Women who work in federal buildings may rest a little easier soon if the "Potty Parity Act" passes through the legislature. The bill is designed to require the number of toilets in a federal building to at least equal the number of male restrooms. Many of the federal buildings constructed before 1980 lack an equal number of women's restrooms.
The Washington Post recently reported about the "Potty Parity" bill that is now going before the House. Representative of the bill, Edolphus Towns, explained the problem during testimony. Towns said, "I am certain that every woman in this room has frequently experienced the inconvenience, as well as the discomfort, caused by an insufficient number of women's restroom facilities."
Over the years more and more women have entered the workforce, but a good deal of federal and office buildings have failed to keep up with the increase of women employees by adding extra restrooms. People who support the bill have argued that lack of women's restrooms is not only an inconvenience, it can also lead to health problems. Abdominal pains, cystitis, and urinary tract infections are just a few of the issues that can occur or be aggravated by waiting in long restroom lines daily.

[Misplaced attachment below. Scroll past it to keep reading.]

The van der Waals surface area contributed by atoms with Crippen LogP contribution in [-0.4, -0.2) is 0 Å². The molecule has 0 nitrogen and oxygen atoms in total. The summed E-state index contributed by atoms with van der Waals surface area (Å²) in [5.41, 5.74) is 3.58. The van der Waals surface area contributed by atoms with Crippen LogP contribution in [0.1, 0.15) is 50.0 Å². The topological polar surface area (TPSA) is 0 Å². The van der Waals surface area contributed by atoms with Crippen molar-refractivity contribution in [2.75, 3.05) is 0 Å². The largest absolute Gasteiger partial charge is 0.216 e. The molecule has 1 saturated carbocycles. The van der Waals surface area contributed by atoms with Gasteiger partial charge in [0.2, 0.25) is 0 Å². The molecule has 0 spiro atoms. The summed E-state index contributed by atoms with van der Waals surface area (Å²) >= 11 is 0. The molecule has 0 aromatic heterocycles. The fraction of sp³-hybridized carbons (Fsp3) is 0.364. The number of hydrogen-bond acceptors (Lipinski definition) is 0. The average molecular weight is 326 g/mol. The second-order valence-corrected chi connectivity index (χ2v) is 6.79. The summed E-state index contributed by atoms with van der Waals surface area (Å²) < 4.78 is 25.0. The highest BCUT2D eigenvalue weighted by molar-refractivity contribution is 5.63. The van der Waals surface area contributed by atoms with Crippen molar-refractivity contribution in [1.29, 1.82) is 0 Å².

Architecture professor, Kathryn Anthony, argues that being forced to wait in long restroom lines is also a form of gender bias. Though the bill only calls for the equal number of restrooms, some argue that the number of women's restrooms should exceed the number of men's rooms in all commercial buildings. The reasoning is that women need access to restrooms more frequently and for longer amounts of time than men due to physiological reasons like menstruation and pregnancy.
Rep. Darrell Issa, co-sponsor of the bill, has admitted that the bill should take into consideration that fact that some federal buildings, like the Pentagon, are filled predominantly with male employees and may not need to add restrooms for women.
What do you think of the "Potty Parity Act"?
Do you think that being forced to wait in long restroom lines is a form of gender bias? Should there be more restrooms for women in all buildings because we need to access them more frequently?